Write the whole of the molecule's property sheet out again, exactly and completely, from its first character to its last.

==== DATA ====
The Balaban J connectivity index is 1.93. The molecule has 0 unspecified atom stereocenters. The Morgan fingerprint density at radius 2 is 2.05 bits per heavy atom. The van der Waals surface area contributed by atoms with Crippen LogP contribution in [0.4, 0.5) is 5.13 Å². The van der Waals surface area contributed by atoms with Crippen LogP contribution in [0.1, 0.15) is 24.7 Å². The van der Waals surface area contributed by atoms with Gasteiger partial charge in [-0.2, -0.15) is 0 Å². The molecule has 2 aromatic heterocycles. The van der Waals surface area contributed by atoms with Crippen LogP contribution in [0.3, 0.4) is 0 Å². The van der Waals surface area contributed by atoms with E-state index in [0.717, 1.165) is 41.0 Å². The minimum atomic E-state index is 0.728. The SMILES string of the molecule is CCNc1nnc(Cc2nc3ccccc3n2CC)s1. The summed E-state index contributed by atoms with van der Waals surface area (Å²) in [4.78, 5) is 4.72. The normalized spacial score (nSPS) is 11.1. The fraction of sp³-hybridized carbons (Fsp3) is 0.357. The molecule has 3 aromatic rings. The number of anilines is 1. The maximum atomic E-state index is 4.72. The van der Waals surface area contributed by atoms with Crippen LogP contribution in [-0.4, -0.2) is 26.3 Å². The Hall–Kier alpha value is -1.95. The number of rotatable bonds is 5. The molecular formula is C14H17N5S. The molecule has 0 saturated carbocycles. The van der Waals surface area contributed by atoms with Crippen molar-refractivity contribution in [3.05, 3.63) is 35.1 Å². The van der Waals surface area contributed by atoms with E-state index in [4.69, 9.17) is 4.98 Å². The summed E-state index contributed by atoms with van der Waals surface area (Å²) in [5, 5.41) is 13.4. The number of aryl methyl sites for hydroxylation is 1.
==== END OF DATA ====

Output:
The Balaban J connectivity index is 1.93. The molecule has 0 unspecified atom stereocenters. The Morgan fingerprint density at radius 2 is 2.05 bits per heavy atom. The van der Waals surface area contributed by atoms with Crippen LogP contribution in [0.4, 0.5) is 5.13 Å². The van der Waals surface area contributed by atoms with Crippen LogP contribution in [0.1, 0.15) is 24.7 Å². The van der Waals surface area contributed by atoms with Gasteiger partial charge in [-0.2, -0.15) is 0 Å². The molecule has 2 aromatic heterocycles. The van der Waals surface area contributed by atoms with Crippen LogP contribution in [0.3, 0.4) is 0 Å². The van der Waals surface area contributed by atoms with E-state index in [0.717, 1.165) is 41.0 Å². The minimum atomic E-state index is 0.728. The SMILES string of the molecule is CCNc1nnc(Cc2nc3ccccc3n2CC)s1. The summed E-state index contributed by atoms with van der Waals surface area (Å²) in [4.78, 5) is 4.72. The normalized spacial score (nSPS) is 11.1. The fraction of sp³-hybridized carbons (Fsp3) is 0.357. The molecule has 3 aromatic rings. The number of anilines is 1. The maximum atomic E-state index is 4.72. The van der Waals surface area contributed by atoms with Crippen LogP contribution in [-0.4, -0.2) is 26.3 Å². The Hall–Kier alpha value is -1.95. The number of rotatable bonds is 5. The molecular formula is C14H17N5S. The molecule has 0 saturated carbocycles. The van der Waals surface area contributed by atoms with Crippen molar-refractivity contribution in [3.05, 3.63) is 35.1 Å². The van der Waals surface area contributed by atoms with E-state index in [4.69, 9.17) is 4.98 Å². The summed E-state index contributed by atoms with van der Waals surface area (Å²) in [5, 5.41) is 13.4. The number of aryl methyl sites for hydroxylation is 1.